by Ken Fine
At least four people, including the assailant, were killed and at least 40 others injured in the confusing swirl of violence, which the police said they assumed had been “inspired by international terrorism.” It appeared to be the most serious such assault in London since the deadly subway bombings more than a decade ago.2) Donald Trump Jr. responds to the attack in a way only a Trump can.
The Mayor of London revealed he had a “sleepless night” after the recent bombing in New York, and said major cities around the world “have got to be prepared for these sorts of things” to happen when people least expect them.It didn't go well for Donnie from there. British MP Wes Streeting was particularly irked.
“That means being vigilant, having a police force that is in touch with communities, it means the security services being ready, but it also means exchanging ideas and best practice”, Mr Khan told the Evening Standard shortly before a meeting with New York mayor Bill de Blasio.
@DonaldJTrumpJr You use a terrorist attack on our city to attack London's Mayor for your own political gain. You're a disgrace.— Wes Streeting MP (@wesstreeting) March 22, 2017
And the powerful conservative network funded by the billionaire brothers Charles and David Koch issued a direct challenge to the president and said it would provide financial support to members who voted against the plan.In other words, they have hundreds of millions to spend on the 2018 midterms and they are threatening to withhold cash from those who vote with Trump.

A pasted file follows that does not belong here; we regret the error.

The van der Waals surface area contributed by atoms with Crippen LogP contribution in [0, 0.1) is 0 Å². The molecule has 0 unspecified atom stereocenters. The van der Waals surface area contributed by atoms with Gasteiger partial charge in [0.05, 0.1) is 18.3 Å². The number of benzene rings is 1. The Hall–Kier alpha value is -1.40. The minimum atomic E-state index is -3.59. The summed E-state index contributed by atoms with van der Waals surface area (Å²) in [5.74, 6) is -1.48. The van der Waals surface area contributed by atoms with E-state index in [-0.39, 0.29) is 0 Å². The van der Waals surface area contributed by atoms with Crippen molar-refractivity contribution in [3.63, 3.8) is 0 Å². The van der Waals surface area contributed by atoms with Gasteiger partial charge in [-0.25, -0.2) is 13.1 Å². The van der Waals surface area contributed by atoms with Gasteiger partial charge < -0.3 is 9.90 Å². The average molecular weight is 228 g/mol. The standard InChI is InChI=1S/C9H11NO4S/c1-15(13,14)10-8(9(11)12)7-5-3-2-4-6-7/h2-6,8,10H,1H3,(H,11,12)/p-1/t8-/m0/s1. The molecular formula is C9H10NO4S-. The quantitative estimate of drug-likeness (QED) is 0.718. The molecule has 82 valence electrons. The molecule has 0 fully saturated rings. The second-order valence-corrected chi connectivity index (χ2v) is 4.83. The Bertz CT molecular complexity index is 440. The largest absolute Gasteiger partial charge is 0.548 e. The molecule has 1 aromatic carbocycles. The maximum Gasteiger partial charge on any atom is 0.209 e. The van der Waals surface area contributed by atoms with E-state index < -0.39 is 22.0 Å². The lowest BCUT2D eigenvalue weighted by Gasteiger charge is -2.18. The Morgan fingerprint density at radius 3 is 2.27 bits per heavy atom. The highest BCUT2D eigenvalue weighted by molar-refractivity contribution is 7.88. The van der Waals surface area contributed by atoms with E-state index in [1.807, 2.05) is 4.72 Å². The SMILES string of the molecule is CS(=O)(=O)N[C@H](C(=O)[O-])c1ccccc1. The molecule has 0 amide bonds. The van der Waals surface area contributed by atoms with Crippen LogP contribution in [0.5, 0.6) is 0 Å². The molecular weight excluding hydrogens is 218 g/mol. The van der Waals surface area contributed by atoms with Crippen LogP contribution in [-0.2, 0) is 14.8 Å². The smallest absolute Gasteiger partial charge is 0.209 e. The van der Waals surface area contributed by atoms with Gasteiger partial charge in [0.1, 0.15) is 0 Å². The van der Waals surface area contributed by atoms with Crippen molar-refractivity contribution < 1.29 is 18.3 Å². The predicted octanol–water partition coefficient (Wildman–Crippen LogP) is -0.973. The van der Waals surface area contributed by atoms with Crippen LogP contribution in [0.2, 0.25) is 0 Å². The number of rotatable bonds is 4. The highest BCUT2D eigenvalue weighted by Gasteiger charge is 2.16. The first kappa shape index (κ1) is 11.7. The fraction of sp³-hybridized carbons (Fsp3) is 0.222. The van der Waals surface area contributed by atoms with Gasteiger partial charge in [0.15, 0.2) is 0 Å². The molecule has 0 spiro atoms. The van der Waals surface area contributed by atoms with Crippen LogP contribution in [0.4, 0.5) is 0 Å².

“We will stand with lawmakers who keep their promise and oppose this legislation,” said James Davis, executive vice president of Freedom Partners, the umbrella organization responsible for the Koch brothers’ political efforts.
While we're waiting on the highly anticipated House vote, research released this afternoon from the office of Democratic congressman David Price suggests that the changes proposed to the ACA will disproportionately impact low-income, elderly Tar Heels. According to data compiled by the Kaiser Family Foundation, North Carolina will face the second-highest premium increase in the country, and health care costs for North Carolinians will shoot up by an average of $7,500. Those changes would fall heavily on the shoulders of older state residents: for a sixty-year-old netting $22,000 a year, for example, premiums would rise by more than $14,000.Good times.